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NIESR forecast 0.5 per cent shrinkage in 2012

Return to growth in 2013, but stagnation continues.

The National Institute for Economic and Social Research has released its quarterly economic forecast for Britain. It predicts the economy will contract by 0.5 per cent over 2012, and then return to a low level of growth in 2013, with GDP increasing by just 1.3 per cent over the year.

The forecasts also predict unemployment taking a second upward swing, peaking next year at 8.6 per cent, 0.4 percentage points up from where it is currently. The structural deficit, orignally planned to be eliminated by 2015, will take until 2016-17 to be reduced to nothing.

Inflation should drop under its 2 percent target this year, which is a mixed blessing. On the one hand, high inflation coupled with stagnating wages has made life harder for many, but the inflation target is usually seen as a symettrical one. If it drops too low (below one per cent) that's just as bad as it being too high. In addition, of course, there are questions as to whether targeting inflation is even the right thing to be doing in the circumstances. The sort of looser monetary policy which many believe could bring us out of depression would almost certainly lead to increased inflation, and that surely isn't a bad thing given the consequences.

NIESR agrees that the second quarter was abnormally hurt by the "jubilee effect", but points out that even without that, the trend is negative. The overall conclusion on growth figures, however, mirrors a case we made in April: technical recession on its own doesn't matter, when whichever side of the barrier we fall, Britain is firmly in stagnation.

Alex Hern is a technology reporter for the Guardian. He was formerly staff writer at the New Statesman. You should follow Alex on Twitter.

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When will the government take action to tackle the plight of circus animals?

Britain is lagging behind the rest of the world - and innocent animals are paying the price. 

It has been more than a year since the Prime Minister reiterated his commitment to passing legislation to impose a ban on the suffering of circus animals in England and Wales. How long does it take to get something done in Parliament?

I was an MP for more than two decades, so that’s a rhetorical question. I’m well aware that important issues like this one can drag on, but the continued lack of action to help stop the suffering of animals in circuses is indefensible.

Although the vast majority of the British public doesn’t want wild animals used in circuses (a public consultation on the issue found that more than 94 per cent of the public wanted to see a ban implemented and the Prime Minister promised to prohibit the practice by January 2015, no government bill on this issue was introduced during the last parliament.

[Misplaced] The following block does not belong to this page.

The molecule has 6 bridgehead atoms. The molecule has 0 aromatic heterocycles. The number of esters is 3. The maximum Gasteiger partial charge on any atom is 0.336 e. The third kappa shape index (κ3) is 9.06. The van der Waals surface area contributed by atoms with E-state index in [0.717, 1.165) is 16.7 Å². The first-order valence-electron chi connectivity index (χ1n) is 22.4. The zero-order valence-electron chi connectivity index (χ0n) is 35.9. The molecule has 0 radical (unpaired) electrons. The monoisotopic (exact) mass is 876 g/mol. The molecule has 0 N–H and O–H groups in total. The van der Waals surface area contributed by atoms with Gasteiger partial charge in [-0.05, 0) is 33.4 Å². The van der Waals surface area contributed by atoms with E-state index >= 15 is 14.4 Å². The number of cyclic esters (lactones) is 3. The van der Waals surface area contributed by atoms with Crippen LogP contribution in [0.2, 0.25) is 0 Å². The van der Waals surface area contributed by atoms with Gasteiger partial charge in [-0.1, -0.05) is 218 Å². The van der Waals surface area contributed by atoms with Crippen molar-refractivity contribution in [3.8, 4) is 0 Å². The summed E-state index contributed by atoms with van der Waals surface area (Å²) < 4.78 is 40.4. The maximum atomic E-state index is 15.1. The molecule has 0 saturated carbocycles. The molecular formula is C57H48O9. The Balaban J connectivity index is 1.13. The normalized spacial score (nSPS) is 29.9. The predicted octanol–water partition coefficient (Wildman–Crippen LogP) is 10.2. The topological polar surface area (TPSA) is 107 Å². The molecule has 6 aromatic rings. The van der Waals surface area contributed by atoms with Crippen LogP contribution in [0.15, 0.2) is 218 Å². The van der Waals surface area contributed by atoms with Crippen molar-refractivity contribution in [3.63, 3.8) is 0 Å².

A private member’s bill, introduced in 2013, was repeatedly blocked in the House of Commons by three MPs, so it needs a government bill to be laid if we are to have any hope of seeing this practice banned.

This colossal waste of time shames Britain, while all around the world, governments have been taking decisive action to stop the abuse of wild animals in circuses. Just last month, Catalonia’s Parliament overwhelmingly voted to ban it. While our own lawmakers dragged their feet, the Netherlands approved a ban that comes into effect later this year, as did Malta and Mexico. Ringling Bros. and Barnum & Bailey Circus, North America’s longest-running circus, has pledged to retire all the elephants it uses by 2018. Even in Iran, a country with precious few animal-welfare laws, 14 states have banned this archaic form of entertainment. Are we really lagging behind Iran?

The writing has long been on the wall. Only two English circuses are still clinging to this antiquated tradition of using wild animals, so implementing a ban would have very little bearing on businesses operating in England and Wales. But it would have a very positive impact on the animals still being exploited.

Every day that this legislation is delayed is another one of misery for the large wild animals, including tigers, being hauled around the country in circus wagons. Existing in cramped cages and denied everything that gives their lives meaning, animals become lethargic and depressed. Their spirits broken, many develop neurotic and abnormal behaviour, such as biting the bars of their cages and constantly pacing. It’s little wonder that such tormented creatures die far short of their natural life spans.

Watching a tiger jump through a fiery hoop may be entertaining to some, but we should all be aware of what it entails for the animal. UK laws require that animals be provided with a good quality of life, but the cruelty inherent in confining big, wild animals, who would roam miles in the wild, to small, cramped spaces and forcing them to engage in unnatural and confusing spectacles makes that impossible in circuses.

Those who agree with me can join PETA’s campaign to urge government to listen to the public and give such animals a chance to live as nature intended.


The Right Honourable Ann Widdecombe was an MP for 23 years and served as Shadow Home Secretary. She is a novelist, documentary maker and newspaper columnist.